While we like to think our little videos and random photos are entertaining in their own right, they really don’t do Chania justice. For a great “tour” of our town, watch this video, called “Chania (Old Town and New City).”
The camera follows the story’s protagonist, a little Greek boy riding all over town on a stolen bicycle (actually, he just borrowed it… it’s a sub-plot). As the boy takes his journey, the narrator describes the neighborhoods and important sites from the old town and harbor through to the newer city and surrounding areas.
Nearly ALL of the locations shown in the video are very familiar to us (it’s a small town). Hopefully it will give you a good feel for this incredible place we call home.
In fact, if you watch carefully, you can even see *exactly* where we live! At 6 minutes and 45 seconds into the video (nearly the end), the boy rides down an alley way (passing another bicycle parked against the wall) — that’s our street, and the house seen at the end on the left with the second-story balcony is directly across from our house (hidden behind some bushes). How’s that for a tour!
A follow-up to our earlier post on Easter Sunday here in Chania. Wish you could have been here in person, but perhaps you can join us vicariously… here’s how it went down.
Dinner was a success, despite on-and-off rain all day that nearly put the kibosh on our barbecue plans. We finally caught a break by mid-afternoon, as the rain stopped long enough to allow for a fire to be lit. From there, the triumvirate of BBQ masters (Ata, Stephane, and myself) went to work, while Kristy wrapped up her cooking in the kitchen (which had started hours earlier in the morning).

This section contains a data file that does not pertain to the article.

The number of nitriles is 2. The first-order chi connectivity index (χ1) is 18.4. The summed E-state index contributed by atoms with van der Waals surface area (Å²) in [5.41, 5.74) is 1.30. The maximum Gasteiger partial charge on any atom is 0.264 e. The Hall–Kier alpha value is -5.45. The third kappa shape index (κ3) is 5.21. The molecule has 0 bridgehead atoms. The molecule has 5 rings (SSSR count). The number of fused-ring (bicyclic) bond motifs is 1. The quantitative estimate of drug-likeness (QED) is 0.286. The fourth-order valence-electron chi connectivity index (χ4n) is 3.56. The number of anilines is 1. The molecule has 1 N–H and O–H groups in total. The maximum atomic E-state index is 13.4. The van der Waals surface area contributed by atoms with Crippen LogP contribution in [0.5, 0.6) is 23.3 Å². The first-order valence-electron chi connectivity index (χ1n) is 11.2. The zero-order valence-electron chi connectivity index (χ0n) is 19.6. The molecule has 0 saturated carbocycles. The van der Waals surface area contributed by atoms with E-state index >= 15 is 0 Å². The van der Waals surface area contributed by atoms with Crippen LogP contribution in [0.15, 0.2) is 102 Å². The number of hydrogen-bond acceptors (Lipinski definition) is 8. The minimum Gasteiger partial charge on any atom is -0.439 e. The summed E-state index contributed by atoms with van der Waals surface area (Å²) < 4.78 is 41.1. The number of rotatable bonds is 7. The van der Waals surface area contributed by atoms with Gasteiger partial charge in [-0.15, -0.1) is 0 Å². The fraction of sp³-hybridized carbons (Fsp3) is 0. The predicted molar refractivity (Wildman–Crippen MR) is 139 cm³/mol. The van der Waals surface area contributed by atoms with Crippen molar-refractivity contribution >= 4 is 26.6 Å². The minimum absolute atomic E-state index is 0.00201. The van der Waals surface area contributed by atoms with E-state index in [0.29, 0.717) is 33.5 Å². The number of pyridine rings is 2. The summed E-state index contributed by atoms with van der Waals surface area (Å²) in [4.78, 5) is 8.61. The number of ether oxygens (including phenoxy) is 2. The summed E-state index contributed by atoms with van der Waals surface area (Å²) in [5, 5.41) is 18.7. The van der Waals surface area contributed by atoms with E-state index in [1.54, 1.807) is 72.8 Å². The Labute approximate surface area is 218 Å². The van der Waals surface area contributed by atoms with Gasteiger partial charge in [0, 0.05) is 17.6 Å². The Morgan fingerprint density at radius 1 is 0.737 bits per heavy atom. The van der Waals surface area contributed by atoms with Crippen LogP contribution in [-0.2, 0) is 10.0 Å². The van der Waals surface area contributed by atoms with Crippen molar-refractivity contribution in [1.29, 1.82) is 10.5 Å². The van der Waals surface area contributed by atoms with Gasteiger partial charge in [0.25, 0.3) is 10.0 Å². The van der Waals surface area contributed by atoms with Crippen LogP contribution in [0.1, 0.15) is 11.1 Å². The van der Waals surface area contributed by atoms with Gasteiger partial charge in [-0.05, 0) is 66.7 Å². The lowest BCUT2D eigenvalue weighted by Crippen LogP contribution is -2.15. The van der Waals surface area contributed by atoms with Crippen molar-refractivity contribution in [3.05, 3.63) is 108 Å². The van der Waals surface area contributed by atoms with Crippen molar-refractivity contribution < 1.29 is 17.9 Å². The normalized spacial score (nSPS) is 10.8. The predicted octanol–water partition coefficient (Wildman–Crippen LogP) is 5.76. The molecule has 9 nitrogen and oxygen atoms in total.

On the menu this evening:
Something like ratatouille (but not exactly) consisting of fava beans, eggplant, tomatoes, onions and misc. spices
Barbecued chicken, marinated in red wine, lemon juice, oregano, and salt
Barbecued lamb/pork or maybe it was pork/lamb… we actually asked the local butcher for lamb (“αρνί” στα ελληνικά) but upon inspection it may have been pork. We settled on pamb… or lork.
Homemade bread (Kristy’s been baking A LOT)
τυρόπιτα – “tyropita” or little cheese pies… yummy
Dakos – dry bread husks, topped with lots of olive oil, tomatoes, and feta cheese
Eggplant wrapped around graviera cheese
and of course… plenty of wine and beer!
For dessert, we had coffee and fattened up on a box of sweets that Stephane and Ata brought – “super sweets” is more appropriate, I think; only the Greeks would take baklava (a pastry made with chopped walnuts and almonds, cinnamon, cloves, and phyllo dough, drenched in light syrup and/or honey) and cover that in chocolate!!!
A (surrogate) Family Tradition
As I’ve said many times, the best part about living out here is the quality hang-time (usually spent drinking and BS’ing – “boro boro” as the Greeks say) with friends who literally come from all over the world.
Tonight, we had some fun discussing language and cultural idioms, and Ata taught us the Arabic names for several common vegetables (there will be an exam later).
And we explored weighty linguistic questions such as idiosyncrasies in how different languages represent the sounds animals make — just what noise does a cow make in French? In Arabic? Not “moo,” as it seems there is no international standard for “Old McDonald Had a Farm” – a topic that most certainly needs to be explored further.